Mary Parkinson and Ruth M.J. Byrne
The Quarterly Journal Of Experimental Psychology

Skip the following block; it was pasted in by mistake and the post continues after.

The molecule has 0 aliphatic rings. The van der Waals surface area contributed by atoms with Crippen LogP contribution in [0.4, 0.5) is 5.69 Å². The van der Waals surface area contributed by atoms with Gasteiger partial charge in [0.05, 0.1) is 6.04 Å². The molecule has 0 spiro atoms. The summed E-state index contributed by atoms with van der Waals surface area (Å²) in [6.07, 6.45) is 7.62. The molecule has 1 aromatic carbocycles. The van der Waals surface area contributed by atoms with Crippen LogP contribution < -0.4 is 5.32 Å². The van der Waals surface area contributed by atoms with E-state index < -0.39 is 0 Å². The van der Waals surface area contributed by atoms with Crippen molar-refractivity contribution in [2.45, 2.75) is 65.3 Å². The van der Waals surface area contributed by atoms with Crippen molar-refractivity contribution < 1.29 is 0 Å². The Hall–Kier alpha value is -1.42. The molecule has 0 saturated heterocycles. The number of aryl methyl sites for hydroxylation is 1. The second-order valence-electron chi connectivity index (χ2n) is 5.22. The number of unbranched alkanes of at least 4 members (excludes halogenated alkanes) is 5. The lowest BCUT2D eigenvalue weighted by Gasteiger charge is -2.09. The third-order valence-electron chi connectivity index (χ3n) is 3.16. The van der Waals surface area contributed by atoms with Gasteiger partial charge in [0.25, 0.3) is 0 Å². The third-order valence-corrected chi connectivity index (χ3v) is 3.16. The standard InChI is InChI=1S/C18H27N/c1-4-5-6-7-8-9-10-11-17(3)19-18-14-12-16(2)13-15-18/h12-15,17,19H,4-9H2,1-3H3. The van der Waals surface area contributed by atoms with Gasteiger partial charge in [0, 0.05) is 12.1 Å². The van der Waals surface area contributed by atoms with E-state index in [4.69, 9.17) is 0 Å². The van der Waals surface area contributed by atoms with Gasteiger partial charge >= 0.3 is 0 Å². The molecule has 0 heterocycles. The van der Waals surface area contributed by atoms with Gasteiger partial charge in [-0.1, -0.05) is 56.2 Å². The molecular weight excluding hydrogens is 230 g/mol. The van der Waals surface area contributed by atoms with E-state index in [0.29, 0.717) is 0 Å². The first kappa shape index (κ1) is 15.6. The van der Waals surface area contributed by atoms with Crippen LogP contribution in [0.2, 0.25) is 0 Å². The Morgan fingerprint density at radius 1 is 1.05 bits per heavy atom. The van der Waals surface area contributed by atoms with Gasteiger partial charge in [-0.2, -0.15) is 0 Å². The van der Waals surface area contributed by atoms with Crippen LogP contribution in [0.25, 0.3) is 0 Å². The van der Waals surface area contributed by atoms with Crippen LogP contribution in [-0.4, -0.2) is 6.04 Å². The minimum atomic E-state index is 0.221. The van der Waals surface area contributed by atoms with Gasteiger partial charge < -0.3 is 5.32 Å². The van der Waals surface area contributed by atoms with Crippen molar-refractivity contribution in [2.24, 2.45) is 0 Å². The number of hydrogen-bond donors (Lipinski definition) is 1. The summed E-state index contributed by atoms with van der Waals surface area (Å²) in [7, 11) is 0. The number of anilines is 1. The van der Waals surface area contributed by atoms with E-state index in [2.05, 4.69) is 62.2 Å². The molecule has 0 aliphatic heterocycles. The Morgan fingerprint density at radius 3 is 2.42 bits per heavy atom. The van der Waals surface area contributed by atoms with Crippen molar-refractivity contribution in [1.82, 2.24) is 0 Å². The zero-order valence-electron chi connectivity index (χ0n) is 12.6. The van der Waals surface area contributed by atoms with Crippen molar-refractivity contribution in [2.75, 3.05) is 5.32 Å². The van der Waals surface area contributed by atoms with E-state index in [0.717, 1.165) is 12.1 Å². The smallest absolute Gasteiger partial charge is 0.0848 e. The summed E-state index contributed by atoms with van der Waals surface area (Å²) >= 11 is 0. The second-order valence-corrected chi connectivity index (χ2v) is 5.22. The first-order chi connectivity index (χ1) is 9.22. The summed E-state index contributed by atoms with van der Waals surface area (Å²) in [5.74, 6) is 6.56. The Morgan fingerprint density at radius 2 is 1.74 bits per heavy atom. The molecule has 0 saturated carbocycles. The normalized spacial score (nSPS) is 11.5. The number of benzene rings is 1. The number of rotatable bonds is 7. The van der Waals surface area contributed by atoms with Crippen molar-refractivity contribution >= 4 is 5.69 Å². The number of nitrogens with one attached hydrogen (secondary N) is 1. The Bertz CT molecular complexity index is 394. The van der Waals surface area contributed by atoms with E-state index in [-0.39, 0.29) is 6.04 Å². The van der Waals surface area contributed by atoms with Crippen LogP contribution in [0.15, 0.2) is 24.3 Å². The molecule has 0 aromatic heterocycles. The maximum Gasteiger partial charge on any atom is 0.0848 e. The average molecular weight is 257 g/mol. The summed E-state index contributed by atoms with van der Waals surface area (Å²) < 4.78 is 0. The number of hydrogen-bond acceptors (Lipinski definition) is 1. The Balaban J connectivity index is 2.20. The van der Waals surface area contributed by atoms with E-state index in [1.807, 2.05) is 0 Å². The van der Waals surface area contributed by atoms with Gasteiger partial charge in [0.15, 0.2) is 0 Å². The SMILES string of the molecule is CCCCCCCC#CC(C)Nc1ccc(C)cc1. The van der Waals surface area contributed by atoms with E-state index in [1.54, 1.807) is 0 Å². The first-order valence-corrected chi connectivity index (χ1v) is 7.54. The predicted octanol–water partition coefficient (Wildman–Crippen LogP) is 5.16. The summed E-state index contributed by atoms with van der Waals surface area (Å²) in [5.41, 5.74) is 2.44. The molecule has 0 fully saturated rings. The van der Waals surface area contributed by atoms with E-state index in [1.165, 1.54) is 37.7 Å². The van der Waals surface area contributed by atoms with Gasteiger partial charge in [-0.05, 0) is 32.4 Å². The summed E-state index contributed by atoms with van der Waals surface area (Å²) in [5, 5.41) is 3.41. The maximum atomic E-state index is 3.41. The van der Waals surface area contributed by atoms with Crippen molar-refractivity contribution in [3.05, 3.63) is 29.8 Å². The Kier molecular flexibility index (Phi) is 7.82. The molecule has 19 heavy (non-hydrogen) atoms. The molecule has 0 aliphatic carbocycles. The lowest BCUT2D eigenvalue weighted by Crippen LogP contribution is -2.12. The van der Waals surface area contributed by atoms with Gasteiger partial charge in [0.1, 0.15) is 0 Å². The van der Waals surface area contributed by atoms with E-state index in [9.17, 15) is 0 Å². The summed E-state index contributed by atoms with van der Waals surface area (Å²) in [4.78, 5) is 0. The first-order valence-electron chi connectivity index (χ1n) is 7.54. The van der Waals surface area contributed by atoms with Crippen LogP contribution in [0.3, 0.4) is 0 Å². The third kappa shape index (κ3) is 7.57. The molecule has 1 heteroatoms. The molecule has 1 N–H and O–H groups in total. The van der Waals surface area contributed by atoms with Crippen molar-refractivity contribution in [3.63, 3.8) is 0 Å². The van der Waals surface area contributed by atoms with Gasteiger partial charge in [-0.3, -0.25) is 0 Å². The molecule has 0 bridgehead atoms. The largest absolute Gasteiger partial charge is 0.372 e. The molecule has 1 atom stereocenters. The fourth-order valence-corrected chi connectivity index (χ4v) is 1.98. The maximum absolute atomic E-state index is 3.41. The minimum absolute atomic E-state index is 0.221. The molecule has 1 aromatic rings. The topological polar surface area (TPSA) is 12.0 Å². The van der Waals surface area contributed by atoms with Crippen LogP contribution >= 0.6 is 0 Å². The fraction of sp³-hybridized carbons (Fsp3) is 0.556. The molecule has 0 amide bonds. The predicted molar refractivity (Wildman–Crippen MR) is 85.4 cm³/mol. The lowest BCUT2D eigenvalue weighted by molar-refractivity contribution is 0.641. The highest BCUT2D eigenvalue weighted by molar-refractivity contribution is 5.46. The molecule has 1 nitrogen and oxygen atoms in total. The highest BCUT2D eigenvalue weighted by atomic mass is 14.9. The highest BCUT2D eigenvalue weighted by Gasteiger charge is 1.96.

Two experiments examine whether people reason differently about intentional and accidental violations in the moral domains of harm and purity, by examining moral responsibility and wrongness judgments for violations that affect others or the self. The first experiment shows that intentional violations are judged to be worse than accidental ones, regardless of whether they are harm or purity violations, e.g., Sam poisons his colleague versus Sam eats his dog, when participants judge how morally responsible was Sam for what he did, or how morally wrong was what Sam did. The second experiment shows that violations of others are judged to be worse than violations of the self, regardless of whether they are harm or purity violations, when their content and context is matched, e.g., on a tropical holiday Sam orders poisonous starfruit for dinner for his friend, or for himself, versus on a tropical holiday Sam orders dog meat for dinner for his friend, or for himself. Moral reasoning is influenced by whether the violation was intentional or accidental, and whether its target was the self or another person, rather than by the moral domain, such as harm or purity.
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